Home Book Recommendations

Here are some books we like. Click on the title for the LeanPub or Amazon page.

Agile Thought Leadership

Actionable Agile Metrics for Predictability

Daniel Vacanti

When Will It Be Done

Daniel Vacanti

Both are extremely important, should be required reading for all coaches and trainers.  It is shocking that many popular Agile tools still use averages for forecasting.  Vacanti points out that this is likely due to the fact that we were all taught about the pareto principle and bell curves in school.  The problem is that software development is not “normal,” that is, completion times do not follow a bell curve.  More sophisticated statistical approaches are needed to create usable forecasts.  Worse still, software processes that are not under control (those which exhibit a very high degree of unpredictability) may require a very large amount of historical data in order to make any kind of sound prediction.  Regardless, Vacanti argues that we should consider re-forecasting whenever new data arises, ultimately leading to “continuous re-forecasting.”   We also recommend Vacanti’s forecasting software Actionable Agile.  While it is certainly not perfect, it is vastly better to the forecasting functions within the majority of software tools in wide use today.

Software for your Head: Core Protocols for Creating and Maintaining Shared Vision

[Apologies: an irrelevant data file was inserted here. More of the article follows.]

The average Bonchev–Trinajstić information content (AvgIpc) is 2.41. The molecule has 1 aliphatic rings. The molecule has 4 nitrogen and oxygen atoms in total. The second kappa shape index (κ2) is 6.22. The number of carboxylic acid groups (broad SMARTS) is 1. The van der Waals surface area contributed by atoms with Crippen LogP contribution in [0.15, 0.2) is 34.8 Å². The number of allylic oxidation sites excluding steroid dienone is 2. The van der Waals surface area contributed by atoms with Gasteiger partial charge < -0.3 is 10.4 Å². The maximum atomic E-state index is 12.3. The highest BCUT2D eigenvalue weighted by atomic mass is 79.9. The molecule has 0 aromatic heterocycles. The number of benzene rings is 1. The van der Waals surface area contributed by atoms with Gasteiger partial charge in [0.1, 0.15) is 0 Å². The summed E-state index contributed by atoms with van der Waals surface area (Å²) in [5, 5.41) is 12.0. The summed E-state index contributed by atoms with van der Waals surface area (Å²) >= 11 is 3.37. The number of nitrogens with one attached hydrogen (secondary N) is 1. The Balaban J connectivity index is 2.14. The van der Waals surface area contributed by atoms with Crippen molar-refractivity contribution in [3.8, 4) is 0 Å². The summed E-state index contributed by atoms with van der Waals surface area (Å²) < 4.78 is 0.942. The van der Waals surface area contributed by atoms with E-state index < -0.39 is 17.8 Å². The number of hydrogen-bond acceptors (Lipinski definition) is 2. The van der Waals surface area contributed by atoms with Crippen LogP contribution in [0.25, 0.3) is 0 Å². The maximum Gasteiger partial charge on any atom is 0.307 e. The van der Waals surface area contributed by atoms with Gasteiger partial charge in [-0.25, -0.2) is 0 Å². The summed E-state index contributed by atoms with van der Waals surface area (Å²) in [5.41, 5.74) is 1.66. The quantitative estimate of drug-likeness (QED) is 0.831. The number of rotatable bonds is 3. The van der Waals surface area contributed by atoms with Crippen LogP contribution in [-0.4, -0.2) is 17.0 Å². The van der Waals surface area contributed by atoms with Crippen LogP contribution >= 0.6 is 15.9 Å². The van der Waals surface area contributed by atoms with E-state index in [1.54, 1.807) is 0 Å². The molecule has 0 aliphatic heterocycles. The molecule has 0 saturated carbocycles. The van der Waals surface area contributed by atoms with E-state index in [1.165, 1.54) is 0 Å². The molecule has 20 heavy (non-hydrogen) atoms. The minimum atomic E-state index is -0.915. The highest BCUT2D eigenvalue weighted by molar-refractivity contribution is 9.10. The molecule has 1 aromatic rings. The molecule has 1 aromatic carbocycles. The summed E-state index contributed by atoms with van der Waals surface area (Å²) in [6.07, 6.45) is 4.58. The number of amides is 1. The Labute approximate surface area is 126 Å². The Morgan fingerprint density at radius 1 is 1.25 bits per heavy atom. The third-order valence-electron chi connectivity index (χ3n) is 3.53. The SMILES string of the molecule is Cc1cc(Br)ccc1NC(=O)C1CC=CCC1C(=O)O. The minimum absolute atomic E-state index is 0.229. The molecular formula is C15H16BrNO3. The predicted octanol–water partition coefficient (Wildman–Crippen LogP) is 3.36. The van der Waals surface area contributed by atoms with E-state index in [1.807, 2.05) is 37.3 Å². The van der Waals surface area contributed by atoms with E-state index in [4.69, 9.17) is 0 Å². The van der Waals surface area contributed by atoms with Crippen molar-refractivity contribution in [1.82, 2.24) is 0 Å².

Jim McCarthy (2002)

Extremely thought provoking. Years ahead of its time in my opinion. Explains what is effective but not how to get there.

Leading Change

John P. Kotter (2012)

Kotter has spent many years working with large organizations as they undergo transformational change.  Unsurprisingly, he has come to the conclusion that such change is extremely difficult.   So difficult, in fact, that such efforts rarely succeed.  Nevertheless, the need to change rapidly has never been greater.  Windows of opportunity open and close more quickly than ever, and companies that are more nimble tend to outpace their competitors.   Kotter has come up with a “recipe” for change– a set of activities that he has seen over and over again in the organizations that have been successful at undergoing big changes.  Kotter indicates that, while following the recipe does not guarantee success, skipping steps makes failure more likely.  Although methods such as Kanban generally prefer to avoid such risky and disruptive changes (via an incremental approach), it is undeniable that there are times when an organization must pivot to survive, to take advantage of a massive opportunity, or to avoid a significant risk.  Here is Kotter’s recipe: 

    1. establish a sense of urgency
    2. build a guiding coalition